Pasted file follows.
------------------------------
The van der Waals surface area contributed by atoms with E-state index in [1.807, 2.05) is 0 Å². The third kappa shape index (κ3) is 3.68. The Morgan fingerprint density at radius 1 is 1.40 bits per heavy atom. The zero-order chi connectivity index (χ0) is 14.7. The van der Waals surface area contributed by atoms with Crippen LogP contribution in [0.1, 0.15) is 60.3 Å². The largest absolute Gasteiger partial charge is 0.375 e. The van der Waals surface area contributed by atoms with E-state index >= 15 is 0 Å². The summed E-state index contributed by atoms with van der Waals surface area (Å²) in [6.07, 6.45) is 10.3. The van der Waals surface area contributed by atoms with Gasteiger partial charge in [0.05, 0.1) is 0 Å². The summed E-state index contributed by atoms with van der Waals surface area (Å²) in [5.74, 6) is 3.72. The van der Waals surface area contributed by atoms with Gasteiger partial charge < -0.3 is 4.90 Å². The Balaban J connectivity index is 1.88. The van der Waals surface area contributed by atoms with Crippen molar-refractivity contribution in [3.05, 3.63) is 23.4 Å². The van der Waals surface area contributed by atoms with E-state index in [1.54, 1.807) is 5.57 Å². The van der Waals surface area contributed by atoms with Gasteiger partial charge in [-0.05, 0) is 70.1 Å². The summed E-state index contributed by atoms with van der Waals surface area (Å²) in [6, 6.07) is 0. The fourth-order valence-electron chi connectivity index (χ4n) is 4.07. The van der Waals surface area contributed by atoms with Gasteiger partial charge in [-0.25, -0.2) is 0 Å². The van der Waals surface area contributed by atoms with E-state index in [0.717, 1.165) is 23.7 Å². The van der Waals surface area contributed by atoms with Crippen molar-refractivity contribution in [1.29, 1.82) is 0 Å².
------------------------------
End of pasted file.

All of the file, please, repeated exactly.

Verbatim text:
The van der Waals surface area contributed by atoms with E-state index in [1.807, 2.05) is 0 Å². The third kappa shape index (κ3) is 3.68. The Morgan fingerprint density at radius 1 is 1.40 bits per heavy atom. The zero-order chi connectivity index (χ0) is 14.7. The van der Waals surface area contributed by atoms with Crippen LogP contribution in [0.1, 0.15) is 60.3 Å². The largest absolute Gasteiger partial charge is 0.375 e. The van der Waals surface area contributed by atoms with E-state index >= 15 is 0 Å². The summed E-state index contributed by atoms with van der Waals surface area (Å²) in [6.07, 6.45) is 10.3. The van der Waals surface area contributed by atoms with Gasteiger partial charge in [0.05, 0.1) is 0 Å². The summed E-state index contributed by atoms with van der Waals surface area (Å²) in [5.74, 6) is 3.72. The van der Waals surface area contributed by atoms with Gasteiger partial charge < -0.3 is 4.90 Å². The Balaban J connectivity index is 1.88. The van der Waals surface area contributed by atoms with Crippen molar-refractivity contribution in [3.05, 3.63) is 23.4 Å². The van der Waals surface area contributed by atoms with E-state index in [1.54, 1.807) is 5.57 Å². The van der Waals surface area contributed by atoms with Gasteiger partial charge in [-0.05, 0) is 70.1 Å². The summed E-state index contributed by atoms with van der Waals surface area (Å²) in [6, 6.07) is 0. The fourth-order valence-electron chi connectivity index (χ4n) is 4.07. The van der Waals surface area contributed by atoms with Gasteiger partial charge in [-0.25, -0.2) is 0 Å². The van der Waals surface area contributed by atoms with E-state index in [0.717, 1.165) is 23.7 Å². The van der Waals surface area contributed by atoms with Crippen molar-refractivity contribution in [1.29, 1.82) is 0 Å².